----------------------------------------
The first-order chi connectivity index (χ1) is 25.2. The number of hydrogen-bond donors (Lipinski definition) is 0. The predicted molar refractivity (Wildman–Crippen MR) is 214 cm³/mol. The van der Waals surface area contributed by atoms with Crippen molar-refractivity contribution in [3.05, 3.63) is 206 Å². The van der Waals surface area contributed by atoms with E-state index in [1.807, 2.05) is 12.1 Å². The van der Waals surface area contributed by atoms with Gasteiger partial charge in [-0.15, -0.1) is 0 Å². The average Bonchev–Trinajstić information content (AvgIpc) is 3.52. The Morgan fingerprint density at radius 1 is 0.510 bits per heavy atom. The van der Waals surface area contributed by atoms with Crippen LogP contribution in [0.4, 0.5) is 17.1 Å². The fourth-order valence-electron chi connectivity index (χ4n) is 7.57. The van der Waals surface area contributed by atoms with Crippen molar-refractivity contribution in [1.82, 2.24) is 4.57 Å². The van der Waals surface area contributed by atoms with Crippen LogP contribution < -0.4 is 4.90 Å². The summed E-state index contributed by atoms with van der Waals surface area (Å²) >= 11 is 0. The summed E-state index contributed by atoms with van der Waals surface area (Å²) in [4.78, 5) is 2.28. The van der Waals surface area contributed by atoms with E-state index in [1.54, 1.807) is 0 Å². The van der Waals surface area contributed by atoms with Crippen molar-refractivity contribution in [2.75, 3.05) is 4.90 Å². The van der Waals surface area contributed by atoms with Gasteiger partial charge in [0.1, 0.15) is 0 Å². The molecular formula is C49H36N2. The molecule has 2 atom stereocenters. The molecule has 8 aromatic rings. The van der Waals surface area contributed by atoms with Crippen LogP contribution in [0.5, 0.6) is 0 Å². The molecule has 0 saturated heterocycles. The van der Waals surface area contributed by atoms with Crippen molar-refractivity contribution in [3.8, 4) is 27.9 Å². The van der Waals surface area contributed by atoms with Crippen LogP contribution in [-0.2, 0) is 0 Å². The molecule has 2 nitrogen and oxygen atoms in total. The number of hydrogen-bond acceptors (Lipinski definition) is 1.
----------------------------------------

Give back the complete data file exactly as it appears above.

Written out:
The first-order chi connectivity index (χ1) is 25.2. The number of hydrogen-bond donors (Lipinski definition) is 0. The predicted molar refractivity (Wildman–Crippen MR) is 214 cm³/mol. The van der Waals surface area contributed by atoms with Crippen molar-refractivity contribution in [3.05, 3.63) is 206 Å². The van der Waals surface area contributed by atoms with E-state index in [1.807, 2.05) is 12.1 Å². The van der Waals surface area contributed by atoms with Gasteiger partial charge in [-0.15, -0.1) is 0 Å². The average Bonchev–Trinajstić information content (AvgIpc) is 3.52. The Morgan fingerprint density at radius 1 is 0.510 bits per heavy atom. The van der Waals surface area contributed by atoms with Crippen LogP contribution in [0.4, 0.5) is 17.1 Å². The fourth-order valence-electron chi connectivity index (χ4n) is 7.57. The van der Waals surface area contributed by atoms with Crippen molar-refractivity contribution in [1.82, 2.24) is 4.57 Å². The van der Waals surface area contributed by atoms with Crippen LogP contribution < -0.4 is 4.90 Å². The summed E-state index contributed by atoms with van der Waals surface area (Å²) >= 11 is 0. The summed E-state index contributed by atoms with van der Waals surface area (Å²) in [4.78, 5) is 2.28. The van der Waals surface area contributed by atoms with E-state index in [1.54, 1.807) is 0 Å². The van der Waals surface area contributed by atoms with Crippen molar-refractivity contribution in [2.75, 3.05) is 4.90 Å². The van der Waals surface area contributed by atoms with Gasteiger partial charge in [0.1, 0.15) is 0 Å². The molecular formula is C49H36N2. The molecule has 2 atom stereocenters. The molecule has 8 aromatic rings. The van der Waals surface area contributed by atoms with Crippen LogP contribution in [0.5, 0.6) is 0 Å². The molecule has 0 saturated heterocycles. The van der Waals surface area contributed by atoms with Crippen molar-refractivity contribution in [3.8, 4) is 27.9 Å². The van der Waals surface area contributed by atoms with Crippen LogP contribution in [-0.2, 0) is 0 Å². The molecule has 2 nitrogen and oxygen atoms in total. The number of hydrogen-bond acceptors (Lipinski definition) is 1.